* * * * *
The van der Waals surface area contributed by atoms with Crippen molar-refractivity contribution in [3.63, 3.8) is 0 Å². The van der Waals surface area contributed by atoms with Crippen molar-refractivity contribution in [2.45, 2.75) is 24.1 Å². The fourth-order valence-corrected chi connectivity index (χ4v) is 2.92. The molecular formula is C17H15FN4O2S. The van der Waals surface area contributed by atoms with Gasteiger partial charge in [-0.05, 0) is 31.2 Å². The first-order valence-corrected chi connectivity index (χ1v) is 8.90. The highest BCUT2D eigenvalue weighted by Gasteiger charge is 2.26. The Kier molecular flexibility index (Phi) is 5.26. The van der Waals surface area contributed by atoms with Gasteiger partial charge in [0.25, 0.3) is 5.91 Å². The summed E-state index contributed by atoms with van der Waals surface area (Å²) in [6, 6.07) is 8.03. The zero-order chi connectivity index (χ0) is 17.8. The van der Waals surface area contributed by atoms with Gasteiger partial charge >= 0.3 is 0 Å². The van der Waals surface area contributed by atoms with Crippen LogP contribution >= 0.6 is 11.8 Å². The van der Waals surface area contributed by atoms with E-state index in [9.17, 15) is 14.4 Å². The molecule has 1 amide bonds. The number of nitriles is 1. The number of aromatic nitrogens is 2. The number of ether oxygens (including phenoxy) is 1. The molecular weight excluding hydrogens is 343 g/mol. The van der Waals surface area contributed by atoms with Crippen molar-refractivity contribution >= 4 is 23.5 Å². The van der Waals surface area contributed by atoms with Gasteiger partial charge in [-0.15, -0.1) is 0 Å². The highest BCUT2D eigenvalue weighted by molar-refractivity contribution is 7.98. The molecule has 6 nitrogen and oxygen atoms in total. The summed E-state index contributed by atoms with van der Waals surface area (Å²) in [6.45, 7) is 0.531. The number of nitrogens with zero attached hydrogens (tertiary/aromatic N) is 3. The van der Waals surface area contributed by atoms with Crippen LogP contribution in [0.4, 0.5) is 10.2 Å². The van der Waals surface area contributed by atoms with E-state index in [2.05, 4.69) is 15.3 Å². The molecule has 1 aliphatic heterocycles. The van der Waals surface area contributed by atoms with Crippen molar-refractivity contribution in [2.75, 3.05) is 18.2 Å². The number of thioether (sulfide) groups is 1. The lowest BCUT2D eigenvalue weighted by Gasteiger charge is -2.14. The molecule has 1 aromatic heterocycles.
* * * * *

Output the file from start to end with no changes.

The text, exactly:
The van der Waals surface area contributed by atoms with Crippen molar-refractivity contribution in [3.63, 3.8) is 0 Å². The van der Waals surface area contributed by atoms with Crippen molar-refractivity contribution in [2.45, 2.75) is 24.1 Å². The fourth-order valence-corrected chi connectivity index (χ4v) is 2.92. The molecular formula is C17H15FN4O2S. The van der Waals surface area contributed by atoms with Gasteiger partial charge in [-0.05, 0) is 31.2 Å². The first-order valence-corrected chi connectivity index (χ1v) is 8.90. The highest BCUT2D eigenvalue weighted by Gasteiger charge is 2.26. The Kier molecular flexibility index (Phi) is 5.26. The van der Waals surface area contributed by atoms with Gasteiger partial charge in [0.25, 0.3) is 5.91 Å². The summed E-state index contributed by atoms with van der Waals surface area (Å²) in [6, 6.07) is 8.03. The zero-order chi connectivity index (χ0) is 17.8. The van der Waals surface area contributed by atoms with Gasteiger partial charge >= 0.3 is 0 Å². The van der Waals surface area contributed by atoms with Crippen LogP contribution >= 0.6 is 11.8 Å². The van der Waals surface area contributed by atoms with E-state index in [9.17, 15) is 14.4 Å². The molecule has 1 amide bonds. The number of nitriles is 1. The number of aromatic nitrogens is 2. The number of ether oxygens (including phenoxy) is 1. The molecular weight excluding hydrogens is 343 g/mol. The van der Waals surface area contributed by atoms with Crippen molar-refractivity contribution >= 4 is 23.5 Å². The van der Waals surface area contributed by atoms with Gasteiger partial charge in [-0.15, -0.1) is 0 Å². The highest BCUT2D eigenvalue weighted by molar-refractivity contribution is 7.98. The molecule has 6 nitrogen and oxygen atoms in total. The summed E-state index contributed by atoms with van der Waals surface area (Å²) in [6.45, 7) is 0.531. The number of nitrogens with zero attached hydrogens (tertiary/aromatic N) is 3. The van der Waals surface area contributed by atoms with Crippen LogP contribution in [0.4, 0.5) is 10.2 Å². The van der Waals surface area contributed by atoms with E-state index in [2.05, 4.69) is 15.3 Å². The molecule has 1 aliphatic heterocycles. The van der Waals surface area contributed by atoms with Crippen molar-refractivity contribution in [2.75, 3.05) is 18.2 Å². The number of thioether (sulfide) groups is 1. The lowest BCUT2D eigenvalue weighted by Gasteiger charge is -2.14. The molecule has 1 aromatic heterocycles.